It seems like in 2020 it is more challenging than ever to keep politics out of our conversations with loved ones. From how we view the COVID-19 pandemic, our responses to social upheaval and protests, to how we voted, most of us have strong opinions that may be leading to disagreements at home.

In my practice, I am seeing more teens and young adults – who are at an age where they are developing beliefs independently – struggling in their relationships with parents and grandparents because they don’t see eye-to-eye politically. My clients are reporting increased tension at home and a loss of connection with their elders because of political arguments. They feel misunderstood and disappointed in their family members’ perceived view of the world.

While families have always experienced political divides, the heightened anxiety we have all been living with over the last nine months – since the arrival of coronavirus – is helping to trigger and exacerbate political arguments. In some cases, these are taking a real toll on relationships. 

I recently came across a quote from a family therapist in a news article about household tension during COVID that explains why some political discussions are turning toxic.

“It’s just so much more pronounced now because the climate for everybody is such an acute, pervasive level of anxiety,” said Helen Park of Manhattan’s Ackerman Institute for the Family. “That kicks up the sympathetic nervous system; the fight-or-flight fear responses are very much always on. That’s where you get problematic cycles of interactions, which are so difficult to interrupt if you’re in a heightened state.”

A “heightened state” leaves little room in interactions for compassion, patience or careful listening. But as we approach Thanksgiving, and potential discussions over the dinner table, there are strategies for navigating political differences with loved ones and keeping conversations amicable.

Tips On Handling Political Arguments

  1. Don’t try or expect to change another family member’s mind. It will just build resentment and frustration. Accept, from the start, that anyone who wants to engage on the topic, probably has fairly set beliefs.
  2. Watch your tone. Take a deep breath before you dive in and approach the conversation with kindness and respect. Keep your voice even and measured. Raising your voice during an argument is like pouring gasoline on a fire and only exacerbates the negativity.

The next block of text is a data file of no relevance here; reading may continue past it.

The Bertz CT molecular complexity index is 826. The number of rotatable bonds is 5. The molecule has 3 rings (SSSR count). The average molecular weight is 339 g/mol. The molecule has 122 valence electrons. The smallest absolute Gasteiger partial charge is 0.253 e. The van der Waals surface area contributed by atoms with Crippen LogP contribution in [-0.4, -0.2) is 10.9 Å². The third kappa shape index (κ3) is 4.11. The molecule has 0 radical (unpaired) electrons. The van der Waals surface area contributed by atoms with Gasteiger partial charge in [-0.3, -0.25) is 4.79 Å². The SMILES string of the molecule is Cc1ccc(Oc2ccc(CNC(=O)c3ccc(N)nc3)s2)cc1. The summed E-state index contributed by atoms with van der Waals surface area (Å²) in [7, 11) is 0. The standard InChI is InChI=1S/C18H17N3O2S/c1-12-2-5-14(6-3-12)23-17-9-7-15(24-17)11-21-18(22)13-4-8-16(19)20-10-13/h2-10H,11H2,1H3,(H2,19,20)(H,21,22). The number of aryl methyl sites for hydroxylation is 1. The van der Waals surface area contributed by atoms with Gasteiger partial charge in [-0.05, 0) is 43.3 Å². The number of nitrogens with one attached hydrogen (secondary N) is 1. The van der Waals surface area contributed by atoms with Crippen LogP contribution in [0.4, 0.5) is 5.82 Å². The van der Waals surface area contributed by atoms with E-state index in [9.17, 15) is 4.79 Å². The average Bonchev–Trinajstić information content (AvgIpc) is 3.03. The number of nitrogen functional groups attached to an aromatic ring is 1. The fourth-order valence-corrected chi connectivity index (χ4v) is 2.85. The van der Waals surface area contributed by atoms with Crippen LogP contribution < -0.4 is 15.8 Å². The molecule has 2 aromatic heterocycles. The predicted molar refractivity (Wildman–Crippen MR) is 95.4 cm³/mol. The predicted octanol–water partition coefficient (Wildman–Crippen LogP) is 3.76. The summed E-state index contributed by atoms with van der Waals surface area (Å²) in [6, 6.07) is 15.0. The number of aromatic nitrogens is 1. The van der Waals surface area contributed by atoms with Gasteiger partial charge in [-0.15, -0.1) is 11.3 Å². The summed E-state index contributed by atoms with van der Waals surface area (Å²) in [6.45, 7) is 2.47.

3. Take the time to listen. It’s important to listen and try to understand where the other person is coming from. If you are busy shaping your response you are not really listening. If you consider the other person’s perspective and respond with empathy, it can go far to diffusing tension and making the other person feel validated.
  4. Assume best intentions. When discussions get heated and people get angry misunderstandings happen and people say things they don’t mean. Try to remember that your family members are good, caring people who may have valid reasons for their opinion, no matter what they say during political arguments.
  5. Know when to step away. If a conversation is getting too tense, step back. Continuing will likely just make you angrier. If you can’t keep your voice down and your tone civil, it’s time to stop. Politely, let the other person know that you’ve listened to what they’ve said and ease the focus of the conversation on to another subject.
  6. Remember that you love each other. Remind yourself that you love the people you disagree with. It’s easy to become derailed in a relationship when anger and resentments build. Just because family members have different political beliefs, they are not the enemy.
  7. Focus on what you have in common. Most families have shared histories, traditions and values. Instead of thinking about the differences, try to focus on things you can agree on.

Anxiety and fear frequently are at the root of the anger and upset people feel when discussing politics. If you think these feelings are becoming overwhelming or are disrupting family relationships, it may help to talk to a mental health professional.

Give me a call at (303) 542-0180 to find out more. 

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